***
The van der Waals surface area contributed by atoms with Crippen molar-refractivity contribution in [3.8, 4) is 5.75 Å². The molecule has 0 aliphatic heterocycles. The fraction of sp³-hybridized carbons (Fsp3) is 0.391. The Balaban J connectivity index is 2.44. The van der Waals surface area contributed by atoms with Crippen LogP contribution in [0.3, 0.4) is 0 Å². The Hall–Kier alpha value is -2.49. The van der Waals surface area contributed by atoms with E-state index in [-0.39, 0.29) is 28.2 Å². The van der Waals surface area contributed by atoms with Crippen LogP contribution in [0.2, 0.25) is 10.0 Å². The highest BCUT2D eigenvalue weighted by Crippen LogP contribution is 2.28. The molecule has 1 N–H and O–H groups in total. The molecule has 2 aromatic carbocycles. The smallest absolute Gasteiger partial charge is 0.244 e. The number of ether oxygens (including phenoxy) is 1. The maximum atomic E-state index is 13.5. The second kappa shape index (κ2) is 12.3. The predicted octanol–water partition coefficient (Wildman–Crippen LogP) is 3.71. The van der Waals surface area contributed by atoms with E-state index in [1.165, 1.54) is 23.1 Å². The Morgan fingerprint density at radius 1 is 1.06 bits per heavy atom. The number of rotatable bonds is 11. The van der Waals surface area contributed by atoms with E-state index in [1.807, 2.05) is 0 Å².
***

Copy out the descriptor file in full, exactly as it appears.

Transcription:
The van der Waals surface area contributed by atoms with Crippen molar-refractivity contribution in [3.8, 4) is 5.75 Å². The molecule has 0 aliphatic heterocycles. The fraction of sp³-hybridized carbons (Fsp3) is 0.391. The Balaban J connectivity index is 2.44. The van der Waals surface area contributed by atoms with Crippen LogP contribution in [0.3, 0.4) is 0 Å². The Hall–Kier alpha value is -2.49. The van der Waals surface area contributed by atoms with E-state index in [-0.39, 0.29) is 28.2 Å². The van der Waals surface area contributed by atoms with Crippen LogP contribution in [0.2, 0.25) is 10.0 Å². The highest BCUT2D eigenvalue weighted by Crippen LogP contribution is 2.28. The molecule has 1 N–H and O–H groups in total. The molecule has 2 aromatic carbocycles. The smallest absolute Gasteiger partial charge is 0.244 e. The number of ether oxygens (including phenoxy) is 1. The maximum atomic E-state index is 13.5. The second kappa shape index (κ2) is 12.3. The predicted octanol–water partition coefficient (Wildman–Crippen LogP) is 3.71. The van der Waals surface area contributed by atoms with E-state index in [1.165, 1.54) is 23.1 Å². The Morgan fingerprint density at radius 1 is 1.06 bits per heavy atom. The number of rotatable bonds is 11. The van der Waals surface area contributed by atoms with E-state index in [1.807, 2.05) is 0 Å².